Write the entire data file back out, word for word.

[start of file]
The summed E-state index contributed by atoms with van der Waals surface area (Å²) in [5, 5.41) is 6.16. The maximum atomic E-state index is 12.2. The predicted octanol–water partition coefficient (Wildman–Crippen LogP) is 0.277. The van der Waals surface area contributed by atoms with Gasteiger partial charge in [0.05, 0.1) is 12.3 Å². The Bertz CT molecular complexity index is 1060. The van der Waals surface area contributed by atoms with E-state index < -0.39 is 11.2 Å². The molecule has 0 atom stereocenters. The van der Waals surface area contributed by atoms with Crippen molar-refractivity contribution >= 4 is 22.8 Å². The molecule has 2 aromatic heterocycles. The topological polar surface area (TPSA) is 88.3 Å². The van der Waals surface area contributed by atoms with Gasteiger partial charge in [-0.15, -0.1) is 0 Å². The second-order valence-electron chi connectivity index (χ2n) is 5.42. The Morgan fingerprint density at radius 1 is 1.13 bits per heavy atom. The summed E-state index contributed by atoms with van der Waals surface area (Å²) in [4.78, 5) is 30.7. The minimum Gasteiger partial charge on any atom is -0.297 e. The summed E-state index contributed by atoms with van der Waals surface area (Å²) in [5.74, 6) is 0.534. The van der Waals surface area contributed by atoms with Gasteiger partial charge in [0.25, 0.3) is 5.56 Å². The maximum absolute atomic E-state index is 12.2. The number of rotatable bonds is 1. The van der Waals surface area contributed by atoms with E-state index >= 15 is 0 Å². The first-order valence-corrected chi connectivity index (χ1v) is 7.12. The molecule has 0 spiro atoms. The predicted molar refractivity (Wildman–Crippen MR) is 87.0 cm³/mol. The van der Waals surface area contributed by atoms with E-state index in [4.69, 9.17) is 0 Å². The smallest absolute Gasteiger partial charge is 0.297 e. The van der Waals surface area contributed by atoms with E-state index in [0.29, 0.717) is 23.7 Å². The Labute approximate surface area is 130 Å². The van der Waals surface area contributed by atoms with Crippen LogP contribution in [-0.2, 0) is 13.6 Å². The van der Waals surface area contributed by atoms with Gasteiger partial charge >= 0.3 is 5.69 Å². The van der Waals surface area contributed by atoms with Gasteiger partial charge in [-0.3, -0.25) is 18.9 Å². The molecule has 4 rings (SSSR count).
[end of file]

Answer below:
The summed E-state index contributed by atoms with van der Waals surface area (Å²) in [5, 5.41) is 6.16. The maximum atomic E-state index is 12.2. The predicted octanol–water partition coefficient (Wildman–Crippen LogP) is 0.277. The van der Waals surface area contributed by atoms with Gasteiger partial charge in [0.05, 0.1) is 12.3 Å². The Bertz CT molecular complexity index is 1060. The van der Waals surface area contributed by atoms with E-state index < -0.39 is 11.2 Å². The molecule has 0 atom stereocenters. The van der Waals surface area contributed by atoms with Crippen molar-refractivity contribution >= 4 is 22.8 Å². The molecule has 2 aromatic heterocycles. The topological polar surface area (TPSA) is 88.3 Å². The van der Waals surface area contributed by atoms with Gasteiger partial charge in [-0.15, -0.1) is 0 Å². The second-order valence-electron chi connectivity index (χ2n) is 5.42. The Morgan fingerprint density at radius 1 is 1.13 bits per heavy atom. The summed E-state index contributed by atoms with van der Waals surface area (Å²) in [4.78, 5) is 30.7. The minimum Gasteiger partial charge on any atom is -0.297 e. The summed E-state index contributed by atoms with van der Waals surface area (Å²) in [5.74, 6) is 0.534. The van der Waals surface area contributed by atoms with Gasteiger partial charge in [0.25, 0.3) is 5.56 Å². The maximum absolute atomic E-state index is 12.2. The number of rotatable bonds is 1. The van der Waals surface area contributed by atoms with E-state index >= 15 is 0 Å². The first-order valence-corrected chi connectivity index (χ1v) is 7.12. The molecule has 0 spiro atoms. The predicted molar refractivity (Wildman–Crippen MR) is 87.0 cm³/mol. The van der Waals surface area contributed by atoms with E-state index in [4.69, 9.17) is 0 Å². The smallest absolute Gasteiger partial charge is 0.297 e. The van der Waals surface area contributed by atoms with E-state index in [0.29, 0.717) is 23.7 Å². The Labute approximate surface area is 130 Å². The van der Waals surface area contributed by atoms with Crippen LogP contribution in [-0.2, 0) is 13.6 Å². The van der Waals surface area contributed by atoms with Gasteiger partial charge >= 0.3 is 5.69 Å². The van der Waals surface area contributed by atoms with Gasteiger partial charge in [-0.3, -0.25) is 18.9 Å². The molecule has 4 rings (SSSR count).